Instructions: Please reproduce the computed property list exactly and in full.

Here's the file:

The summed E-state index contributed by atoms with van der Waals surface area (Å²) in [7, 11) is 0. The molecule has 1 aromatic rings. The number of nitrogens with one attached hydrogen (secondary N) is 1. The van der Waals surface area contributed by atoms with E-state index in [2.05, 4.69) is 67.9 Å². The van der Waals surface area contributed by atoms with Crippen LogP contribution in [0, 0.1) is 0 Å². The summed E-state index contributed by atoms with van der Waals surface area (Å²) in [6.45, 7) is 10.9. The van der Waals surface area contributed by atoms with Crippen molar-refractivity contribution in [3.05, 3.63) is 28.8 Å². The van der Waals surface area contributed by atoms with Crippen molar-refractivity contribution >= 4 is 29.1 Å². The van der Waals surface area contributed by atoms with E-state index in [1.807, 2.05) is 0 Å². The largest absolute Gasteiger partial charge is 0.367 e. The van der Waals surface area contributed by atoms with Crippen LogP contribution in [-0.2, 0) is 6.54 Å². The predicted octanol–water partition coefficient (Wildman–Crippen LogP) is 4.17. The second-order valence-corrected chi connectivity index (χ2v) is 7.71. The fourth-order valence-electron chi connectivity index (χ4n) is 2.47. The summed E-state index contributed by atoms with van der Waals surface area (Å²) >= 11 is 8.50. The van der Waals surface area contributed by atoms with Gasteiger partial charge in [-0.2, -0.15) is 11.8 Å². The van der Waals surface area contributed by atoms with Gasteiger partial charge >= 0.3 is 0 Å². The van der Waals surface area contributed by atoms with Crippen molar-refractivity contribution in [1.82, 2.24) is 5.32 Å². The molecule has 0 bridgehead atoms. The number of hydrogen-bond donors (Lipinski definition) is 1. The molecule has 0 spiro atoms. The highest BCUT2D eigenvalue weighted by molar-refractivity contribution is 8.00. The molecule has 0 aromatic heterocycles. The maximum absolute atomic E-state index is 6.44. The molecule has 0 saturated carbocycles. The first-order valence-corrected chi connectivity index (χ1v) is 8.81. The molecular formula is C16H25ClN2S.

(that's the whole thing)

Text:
The summed E-state index contributed by atoms with van der Waals surface area (Å²) in [7, 11) is 0. The molecule has 1 aromatic rings. The number of nitrogens with one attached hydrogen (secondary N) is 1. The van der Waals surface area contributed by atoms with E-state index in [2.05, 4.69) is 67.9 Å². The van der Waals surface area contributed by atoms with Crippen LogP contribution in [0, 0.1) is 0 Å². The summed E-state index contributed by atoms with van der Waals surface area (Å²) in [6.45, 7) is 10.9. The van der Waals surface area contributed by atoms with Crippen molar-refractivity contribution in [3.05, 3.63) is 28.8 Å². The van der Waals surface area contributed by atoms with Crippen molar-refractivity contribution >= 4 is 29.1 Å². The van der Waals surface area contributed by atoms with E-state index in [1.807, 2.05) is 0 Å². The largest absolute Gasteiger partial charge is 0.367 e. The van der Waals surface area contributed by atoms with Crippen LogP contribution in [-0.2, 0) is 6.54 Å². The predicted octanol–water partition coefficient (Wildman–Crippen LogP) is 4.17. The second-order valence-corrected chi connectivity index (χ2v) is 7.71. The fourth-order valence-electron chi connectivity index (χ4n) is 2.47. The summed E-state index contributed by atoms with van der Waals surface area (Å²) >= 11 is 8.50. The van der Waals surface area contributed by atoms with Gasteiger partial charge in [-0.2, -0.15) is 11.8 Å². The van der Waals surface area contributed by atoms with Gasteiger partial charge >= 0.3 is 0 Å². The van der Waals surface area contributed by atoms with Crippen molar-refractivity contribution in [1.82, 2.24) is 5.32 Å². The molecule has 0 bridgehead atoms. The number of hydrogen-bond donors (Lipinski definition) is 1. The molecule has 0 spiro atoms. The highest BCUT2D eigenvalue weighted by molar-refractivity contribution is 8.00. The molecule has 0 aromatic heterocycles. The maximum absolute atomic E-state index is 6.44. The molecule has 0 saturated carbocycles. The first-order valence-corrected chi connectivity index (χ1v) is 8.81. The molecular formula is C16H25ClN2S.